Biden's New Restraints on Using WMDs Could Tempt Putin to Nuke Ukraine

(AP Photo, File)

Duck! And Cover!

Those words are etched into the minds of American youngsters from the earliest days of the Age of Nuclear Weapons. As if a pair of tender, grade-school hands and a worn wooden desk wouldn’t be incinerated right along with everything else in the blast area of a Soviet-era atomic bomb.

Now, here we are nearly three-quarters of a century later talking about an off-kilter Russian leader possibly, maybe, who-knows using nuclear weapons to cover the tracks of his ignominious losing invasion of neighbor Ukraine. That’s the land that brought the world the nuclear-reactor meltdown in Chernobyl’s No. 4 reactor in the early spring of 1986.

And Joe Biden just told a Dem fundraiser that a “nuclear Armageddon” is closer today on his watch than any time since 1962.

Putin declares:

We will defend our land with all the forces and resources we have. And we will do everything we can to ensure the safety of our people.

Never mind that in almost eight months of valiant fighting, Ukrainians have shown they don’t regard themselves as Putin’s people.

Since the earliest days of the nuclear era, the use of such weapons, now many times more powerful than the Hiroshima bomb, has been a possible, but incomprehensible act.

That’s because both sides had them, and both sides vowed to respond in kind or worse, meaning everyone loses. That includes millions from resulting radiation far beyond the conflict zone and even lingering in future generations.

That balance was precarious but over time came to be suspiciously accepted as a kind of deadly détente. Trust But Verify.

But without much notice or announcement, that has changed. And it’s shocking.

Now, both sides have tactical weapons of mass destruction, mini-nuclear weapons in, say, an artillery shell or the back of a truck. Would the use of one or several ignite a similar or perhaps a massive response from the other side?

Frighteningly, neither leader – Russia’s Vladimir Putin nor Joe Biden – appears in full control of their faculties.

Alexander Zemlianichenko

Putin has made a series of deadly, cockamamie decisions, starting with the unprovoked February invasion and running through multiple displays of military, strategic, and logistical incompetence that have led to numerous recent retreats.

And Biden, well, where should we begin? The commander in chief overruled the military’s wise advice on the Afghan exit, which lead to a completely botched evacuation that proved both deadly for American personnel and mortifying before a global audience, including major adversaries watching closely and seeing Weakness.

Biden, who turns 80 this year, continues to demonstrate what sure looks like dementia. At a ceremony celebrating the work of a dead congresswoman, he asks where she is. After speeches, he shakes hands with invisible people. He gets lost leaving a stage.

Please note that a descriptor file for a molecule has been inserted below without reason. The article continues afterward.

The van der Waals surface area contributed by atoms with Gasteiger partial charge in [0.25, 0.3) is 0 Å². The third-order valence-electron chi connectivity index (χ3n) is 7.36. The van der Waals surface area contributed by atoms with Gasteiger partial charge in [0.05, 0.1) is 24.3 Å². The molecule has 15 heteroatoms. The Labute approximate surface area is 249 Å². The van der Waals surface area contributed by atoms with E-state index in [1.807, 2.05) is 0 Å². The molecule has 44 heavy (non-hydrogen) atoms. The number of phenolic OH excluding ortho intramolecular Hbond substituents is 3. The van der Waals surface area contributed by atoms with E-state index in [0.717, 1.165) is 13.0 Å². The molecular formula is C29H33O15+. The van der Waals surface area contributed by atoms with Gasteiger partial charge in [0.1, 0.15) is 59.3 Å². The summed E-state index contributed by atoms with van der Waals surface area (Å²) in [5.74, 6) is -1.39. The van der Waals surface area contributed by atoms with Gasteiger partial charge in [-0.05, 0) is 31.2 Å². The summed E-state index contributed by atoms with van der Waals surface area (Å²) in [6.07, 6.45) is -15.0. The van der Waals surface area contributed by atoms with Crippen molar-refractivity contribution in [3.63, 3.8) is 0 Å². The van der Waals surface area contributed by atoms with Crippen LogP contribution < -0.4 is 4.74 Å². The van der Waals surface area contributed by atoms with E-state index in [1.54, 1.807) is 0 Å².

He displays staff notes reminding him to say hello and sit down. He spends at least a quarter of his time hiding in Delaware where lists of political, business, and medical visitors are hidden.

Biden says the U.S. has troops in Ukraine when we don’t, officially. He says we’ll defend Taiwan against China, which has never been U.S. policy. He often forgets names of key Cabinet members standing next to him. And he says Putin must go, a volatile call for regime change anytime but especially during war.

Oh, and he lies at the sight of a microphone. Remember his career as a truck driver?

Sympathetic and incompetent U.S. media continue to call these “gaffes,” which they might have been when he was merely an irrelevant senator from the second-smallest state or a vice president in storage. But they’re not humorous anymore when he’s commander in chief with access to the nuclear launch codes.

Now comes indirect word from strategists and Pentagon war-gamers that the U.S. might very well not respond in kind to Russian use of nuclear weapons. Wait! What!?

Countering a nuclear weapon with another nuclear weapon would likely be seen in the West nowadays as a disproportionate response, especially if the detonation occurred in Ukraine, which is not yet a NATO member. Alliance countries are indeed arming Ukraine with modern weaponry that has currently stymied far larger and poorly-led Russian forces.

NATO thinking is preventative: If Putin conquers Ukraine, his next target would be a NATO member. Better to arrange his defeat now in a proxy war in Ukraine with a wealth of donated arms, than fight a real one later with its own troops on their homelands.

But a Putin facing national defeat and perhaps his own overthrow, or worse, could be tempted to use a tactical nuclear weapon as a last-ditch effort to prevent a Kyiv victory. It could destroy an entire Ukrainian army unit and render a large area uninhabitable for years. It carries risks for Putin too, including radiation blowing back into Russia on prevailing winds.